The answer to the headline is that there are few. And for advocates such as Elissa Bantug, MHS, it’s irritating but not surprising. Elissa, an SABCF advocate for this year’s SABCS, is the program director for the Breast Cancer Survivorship Program at the Johns Hopkins Sidney Kimmel Comprehensive Cancer Center in Baltimore. She is used to some clinicians’ attitude that issues after treatment are not their concern – their job is keeping the patient alive.
“Changing provider views on survivorship takes time. We all want what is best for our patients but sometimes delivering comprehensive care during treatment and throughout long-term survivorship is a challenge with many competing priorities such as time, space, manpower and money.”
For Elissa, the issues post-treatment are very real and have been for eight years. After finding a lump in her breast when she was 21, Elissa had to search for more than eighteen months for a doctor who would order a mammogram for her. Her first diagnosis came at 23 in the midst of full time graduate school, work at the National Institutes of Health and motherhood to a toddler. Shortly after diagnosis, her marriage ended. Treatment left Elissa suffering from a variety of medical and psychological side effects including fatigue, sleep disturbances, menopausal symptoms, range of motion issues, weight gain, depression, and sexual dysfunction.
Then, almost exactly a year after she finished radiation, she had a recurrence in the same breast. She had been dating her current husband for only a few months and, as she says, “this one was a keeper.”
Her focus, like many in the survivorship field, is getting more support from providers that encompass both medical and psychological care after treatment. Elissa uses the term “patient activation” and thinks it is critical that we give patients the necessary to tools to thrive after cancer. This includes providing education, resources, and services for issues of survivors such as sexuality, cognitive issues, fertility, neuropathy, retuning back to primary care, depression and late effects such as second cancers and cardiac issues.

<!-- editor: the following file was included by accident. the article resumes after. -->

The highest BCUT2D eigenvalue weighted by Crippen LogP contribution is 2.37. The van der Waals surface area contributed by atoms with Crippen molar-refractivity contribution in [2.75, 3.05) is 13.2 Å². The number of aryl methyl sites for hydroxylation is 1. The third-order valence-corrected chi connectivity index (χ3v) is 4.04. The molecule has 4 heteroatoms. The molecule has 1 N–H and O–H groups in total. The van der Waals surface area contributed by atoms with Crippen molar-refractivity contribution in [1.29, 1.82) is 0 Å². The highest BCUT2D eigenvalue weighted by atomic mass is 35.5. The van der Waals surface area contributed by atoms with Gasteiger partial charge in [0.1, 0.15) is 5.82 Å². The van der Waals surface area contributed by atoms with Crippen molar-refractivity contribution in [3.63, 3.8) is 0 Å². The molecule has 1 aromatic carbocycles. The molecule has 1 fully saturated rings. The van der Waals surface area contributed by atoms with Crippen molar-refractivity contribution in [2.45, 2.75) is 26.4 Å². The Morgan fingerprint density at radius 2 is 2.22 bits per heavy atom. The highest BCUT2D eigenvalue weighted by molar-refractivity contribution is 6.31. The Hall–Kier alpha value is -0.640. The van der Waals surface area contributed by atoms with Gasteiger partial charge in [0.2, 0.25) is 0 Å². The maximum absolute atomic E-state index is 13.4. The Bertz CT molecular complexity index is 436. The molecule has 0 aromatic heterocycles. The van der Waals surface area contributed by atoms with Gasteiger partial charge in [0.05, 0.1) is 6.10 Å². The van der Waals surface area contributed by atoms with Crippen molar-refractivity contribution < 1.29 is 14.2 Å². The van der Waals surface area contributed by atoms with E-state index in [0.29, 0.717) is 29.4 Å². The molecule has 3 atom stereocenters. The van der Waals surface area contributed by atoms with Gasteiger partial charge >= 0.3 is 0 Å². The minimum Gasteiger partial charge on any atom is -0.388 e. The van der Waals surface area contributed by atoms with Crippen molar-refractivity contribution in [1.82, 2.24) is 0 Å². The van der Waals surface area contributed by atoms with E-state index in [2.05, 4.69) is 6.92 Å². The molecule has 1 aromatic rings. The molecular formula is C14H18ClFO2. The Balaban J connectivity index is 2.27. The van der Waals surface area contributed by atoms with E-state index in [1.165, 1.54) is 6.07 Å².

“You ask most women whether their oncologist brought up sexuality and they start laughing,” she says. “Doctors just don’t see that as their problem.”
Many providers feel that if they do not have the answers to solve the problem, it is not worth bringing up. Elissa tries to encourage providers to “open up the dialogue and at least ask patients about pertinent issues that affect their quality of life. If you do not have the answer or do not feel comfortable with these discussions, find someone in your practice that can . . . we have to do more beyond the removal of disease.”
Elissa thinks survivorship should be addressed at the beginning of treatment by looking at how patients can be involved.
“I don’t want to wait until patients gain 20 pounds and are eating anything they want and they quit their job because they can’t get off the couch,” she says. “If we give patients the right tools before treatment begins, hopefully we can minimize some of the many issues cancer can create such as weight gain, sleep issues, and physical inactivity.
To help her patients Elissa has created a number of internet educations programs inckuding videos.